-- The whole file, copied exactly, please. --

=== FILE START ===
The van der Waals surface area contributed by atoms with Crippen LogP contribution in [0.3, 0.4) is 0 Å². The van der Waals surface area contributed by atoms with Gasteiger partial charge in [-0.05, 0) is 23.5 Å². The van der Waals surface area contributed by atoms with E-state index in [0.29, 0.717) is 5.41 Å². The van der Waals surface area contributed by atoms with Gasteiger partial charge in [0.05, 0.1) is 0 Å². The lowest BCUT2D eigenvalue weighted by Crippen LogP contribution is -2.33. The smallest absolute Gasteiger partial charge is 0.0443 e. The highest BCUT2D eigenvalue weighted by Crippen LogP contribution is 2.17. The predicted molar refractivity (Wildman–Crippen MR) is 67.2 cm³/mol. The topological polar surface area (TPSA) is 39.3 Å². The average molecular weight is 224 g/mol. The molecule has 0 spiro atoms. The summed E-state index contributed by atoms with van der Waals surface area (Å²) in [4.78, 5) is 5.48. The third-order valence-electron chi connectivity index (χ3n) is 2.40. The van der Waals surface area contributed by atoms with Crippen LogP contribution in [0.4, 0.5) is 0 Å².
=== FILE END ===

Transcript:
The van der Waals surface area contributed by atoms with Crippen LogP contribution in [0.3, 0.4) is 0 Å². The van der Waals surface area contributed by atoms with Gasteiger partial charge in [-0.05, 0) is 23.5 Å². The van der Waals surface area contributed by atoms with E-state index in [0.29, 0.717) is 5.41 Å². The van der Waals surface area contributed by atoms with Gasteiger partial charge in [0.05, 0.1) is 0 Å². The lowest BCUT2D eigenvalue weighted by Crippen LogP contribution is -2.33. The smallest absolute Gasteiger partial charge is 0.0443 e. The highest BCUT2D eigenvalue weighted by Crippen LogP contribution is 2.17. The predicted molar refractivity (Wildman–Crippen MR) is 67.2 cm³/mol. The topological polar surface area (TPSA) is 39.3 Å². The average molecular weight is 224 g/mol. The molecule has 0 spiro atoms. The summed E-state index contributed by atoms with van der Waals surface area (Å²) in [4.78, 5) is 5.48. The third-order valence-electron chi connectivity index (χ3n) is 2.40. The van der Waals surface area contributed by atoms with Crippen LogP contribution in [0.4, 0.5) is 0 Å².